The commercial computing, software and services industries have existed for half a century or so each. It might be interesting to review how their pricing and delivery models have evolved over time.
1960s and 1970s
Modern IT is commonly dated from the introduction of the IBM 360 mainframe in 1964-5. But even before then, there was a growing industry in what we’d now call outsourced services, specifically in payroll processing; major players included Automatic Data Processing (ADP), the company that gave us Senator Frank Lautenberg, and a variety of banks. This was (and to this day remains) a comprehensive service, priced by unit of work (e.g., number of payroll checks cut).
IBM mainframes, which quickly came to dominate the market, were in the 1960s and 70s commonly rented. IBM software that ran on them was hence typically priced on a rental/subscription basis as well. The independent packaged software companies, however, often preferred to get paid up front,* and hence sold perpetual licenses to their software. Annual maintenance fees for the licensed software started in the range of 10% of the perpetual license or even less, but migrated up to today’s 20-22% range.
|Categories: Analytics, Application software, ASK Computer Systems, Computer Associates, Computer services, Cullinet, EDS, IBM, MSA, Oracle||4 Comments|
Recently I expressed doubts about Actian’s DBMS-conglomerate growth strategy. For context, perhaps I should review other DBMS vendors’ acquisition strategies in the past. Some — quite a few — worked out well; others — including many too minor to list — did not.
In the pre-relational days, it was common practice to buy products that hadn’t succeeded yet, and grow with them. Often these were programs written at enterprises, rather than third-party packages. Most of Cullinet’s product line, including its flagship DBMS IDMS, was came into the company that way. ADR, if memory serves, acquired the tiny vendor who created DATACOM/DB.
Then things slowed down. A Canadian insurance company oddly bought Computer Corporation of America, to utter non-success. (At least I got an investment banking finder’s fee on the deal.) Computer Associates, which did brilliantly in acquiring computer operations software, had a much rockier time with DBMS. It acquired Cullinet, Applied Data Research, and ASK/Ingres — among others — and didn’t have much growth or other joy with any of them.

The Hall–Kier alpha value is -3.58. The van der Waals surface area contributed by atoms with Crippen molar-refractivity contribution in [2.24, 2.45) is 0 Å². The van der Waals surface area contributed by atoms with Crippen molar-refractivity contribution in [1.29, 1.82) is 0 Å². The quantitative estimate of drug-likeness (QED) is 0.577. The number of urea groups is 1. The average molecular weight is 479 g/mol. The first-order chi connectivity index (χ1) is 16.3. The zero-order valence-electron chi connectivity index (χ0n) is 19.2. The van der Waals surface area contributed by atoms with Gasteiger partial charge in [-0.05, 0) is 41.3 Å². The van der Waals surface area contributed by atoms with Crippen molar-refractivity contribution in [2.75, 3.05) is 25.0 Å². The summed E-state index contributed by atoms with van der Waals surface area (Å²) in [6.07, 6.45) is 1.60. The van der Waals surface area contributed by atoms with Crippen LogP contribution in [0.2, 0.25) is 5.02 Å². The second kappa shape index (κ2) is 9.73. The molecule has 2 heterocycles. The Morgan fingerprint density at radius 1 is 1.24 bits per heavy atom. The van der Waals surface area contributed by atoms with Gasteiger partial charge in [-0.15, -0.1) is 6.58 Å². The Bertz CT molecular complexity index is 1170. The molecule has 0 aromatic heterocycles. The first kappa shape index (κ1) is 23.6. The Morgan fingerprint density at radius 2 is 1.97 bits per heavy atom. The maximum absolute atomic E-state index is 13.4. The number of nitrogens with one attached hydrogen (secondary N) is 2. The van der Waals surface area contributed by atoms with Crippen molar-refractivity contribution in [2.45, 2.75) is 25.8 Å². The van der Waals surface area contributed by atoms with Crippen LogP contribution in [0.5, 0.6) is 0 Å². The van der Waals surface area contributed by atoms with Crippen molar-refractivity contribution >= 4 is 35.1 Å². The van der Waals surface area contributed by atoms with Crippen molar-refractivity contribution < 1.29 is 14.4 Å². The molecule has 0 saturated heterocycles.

Indeed, Ingres has been acquired three times, and hasn’t accomplished much for any of the acquirers (ASK, Computer Associates, Actian).
I used to think that Oracle’s acquisition of RDB provided key pieces of what became Oracle’s own extensibility technology. Andy Mendelsohn, however, disputed this vehemently — at least by his standards of vehemence — and his sources are better than mine. Rather, I now believe as I wrote in 2011:
… while Oracle’s track record with standalone DBMS acquisitions is admirable (DEC RDB, MySQL, etc.), Oracle’s track record of integrating DBMS acquisitions into the Oracle product itself is not so good. (Express? Essbase? The text product line? None of that has gone particularly well.)
Experiences were similar for some other relational DBMS pioneers. Read more
|Categories: Applied Data Research, ASK Computer Systems, Computer Associates, Cullinet, Database management systems, IBM, Informix, Ingres, Microsoft, Oracle, Sybase, Teradata||1 Comment|
The single company whose history people most often ask me about is Oracle. That makes sense — Oracle is a hugely important company, which I’ve known for almost all of its 30-year commercial life. And of course, this being the week of Oracle OpenWorld, Oracle is top-of-mind.
Let’s start with a breezy overview, setting the stage for more detailed posts to follow. As I see it, there have been four eras at Oracle, which between them reflect just about every tech company management theory I can think of.
Startup: This period comprised initial development, custom contract with the US military (CIA, I think, even though the demo database was always naval), and initial product release. This is the one phase of Oracle’s history I didn’t witness personally. But it seems to have been pretty much a story of “build a minimum viable product for a great vision, and hustle until somebody buys it.”